from NaturalNews Website
The mission was unusual because he was
so young and new to country life. His family had moved from urban
Los Angeles to a rural spot in Washington State when Henry was ten.
And he contributes part of his profits to the Foundation for the Preservation of Honey Bees.
When he was eleven, he boarded a plane
with his mother and a stranger sat beside him. That stranger was a
bee farmer, who found a pair of ears with the precocious young boy.
Henry was informed of the bees important role of spreading pollen
around to maintain agricultural and wild plant life.
The bees disappearing from CCD has been
a mysterious honey bee pandemic for over a decade. The global
synchronized with Bayer's introduction
neonicotinoidand clothianidin pesticides.
Both are toxic to insects that fly because the plants suck them up
from the soil and into plant pollen areas.
Bayer's profitable marketing continued
throughout the testing period of 2003 to 2007. The Environmental
Protection Agency (EPA)
considered Bayer's four year foot dragging test during their
marketing explosion as "scientifically sound."
This type of "wink and nod" generosity
is common toward chemical companies who do their own testing.
France, Italy, Germany, and Slovenia
have banned most of Bayer's pesticide use. In the USA and wherever
Bayer and other chemical companies have their way with top
government agency bureaucrats, grass roots action is the only
And of course, there's Henry Miller.
Teen Has a Passion for Beekeeping
March 3, 2011
from GrowNorthwest Website
Each year when Henry Miller starts school his teacher asks the students to write down one interesting fact about themselves.
Henry said he has many facts about himself that his teachers have a hard time believing, but the 13-year-old often writes that he owns his own business. And no one ever believes him.
But he surprises his teacher and
classmates when he tells them about his business, Henry’s Sweet
Henry Miller looks at some of his bees.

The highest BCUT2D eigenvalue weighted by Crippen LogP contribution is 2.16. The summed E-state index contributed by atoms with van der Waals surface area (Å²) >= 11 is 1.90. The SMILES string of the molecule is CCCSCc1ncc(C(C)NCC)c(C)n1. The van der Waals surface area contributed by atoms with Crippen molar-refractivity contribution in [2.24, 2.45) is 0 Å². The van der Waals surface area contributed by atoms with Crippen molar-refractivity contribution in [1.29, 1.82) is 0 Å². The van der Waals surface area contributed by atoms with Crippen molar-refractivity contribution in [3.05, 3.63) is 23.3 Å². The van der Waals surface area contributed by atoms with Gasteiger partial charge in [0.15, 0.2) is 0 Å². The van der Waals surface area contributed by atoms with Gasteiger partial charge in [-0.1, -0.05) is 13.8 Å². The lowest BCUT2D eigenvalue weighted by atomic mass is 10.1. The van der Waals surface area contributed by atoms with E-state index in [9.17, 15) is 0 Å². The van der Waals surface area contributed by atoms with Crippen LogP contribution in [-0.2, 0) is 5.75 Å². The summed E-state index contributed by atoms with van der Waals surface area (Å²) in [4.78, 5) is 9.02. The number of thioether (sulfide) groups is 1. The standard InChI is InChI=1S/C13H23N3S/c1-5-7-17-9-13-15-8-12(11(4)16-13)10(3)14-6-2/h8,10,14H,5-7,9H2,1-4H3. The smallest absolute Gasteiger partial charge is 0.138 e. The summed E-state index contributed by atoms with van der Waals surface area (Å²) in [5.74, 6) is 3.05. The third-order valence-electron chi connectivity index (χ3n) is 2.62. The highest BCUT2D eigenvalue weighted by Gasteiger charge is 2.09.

PHOTO BY DENISE
Henry was sitting next to a man on an airplane two years ago, and they began talking. As it turned out the man is a beekeeper, and he and Henry began discussing the importance of bees.
Henry soon learned about colony collapse disorder, a problem putting the existence of bees in danger.
As a result of Henry’s passion to help
with this problem, a portion of the profits from Henry’s honey is
donated to the Preservation of Honey Bees.
Henry’s honey is a raw product, meaning it is not heated over 120 degrees or watered down, he said.
The raw honey is more likely to
crystallize, but that doesn’t mean it goes bad, Henry said. It just
needs to be heated up. Pasteurized honey doesn’t have the same
benefits and nutritional values as raw honey.
But to not let the name mislead
customers the honey doesn’t have magical powers.
Henry’s Sweet Miracle Honey products are available at four stores,
including Nelson’s Market in Bellingham and Everybody’s Store in Van Zandt.
PHOTO BY DENISE
The business is a family operation with Henry, his mom Denise Miller and his dad Tom Roberts, doing all the work to keep the business running.
All the business duties are done by the family.
Henry’s dad designs the labels, Denise does demonstrations and Henry writes all the copy.
In Washington State, there are several other honey producers. Some have been around for generations.
But Henry and his family are learning a lot about their new endeavor.
In March, Denis and hopefully Henry, if he can take the time from school, will travel to the Natural Foods West Expo in Anaheim, CA to continue telling people about their special honey products.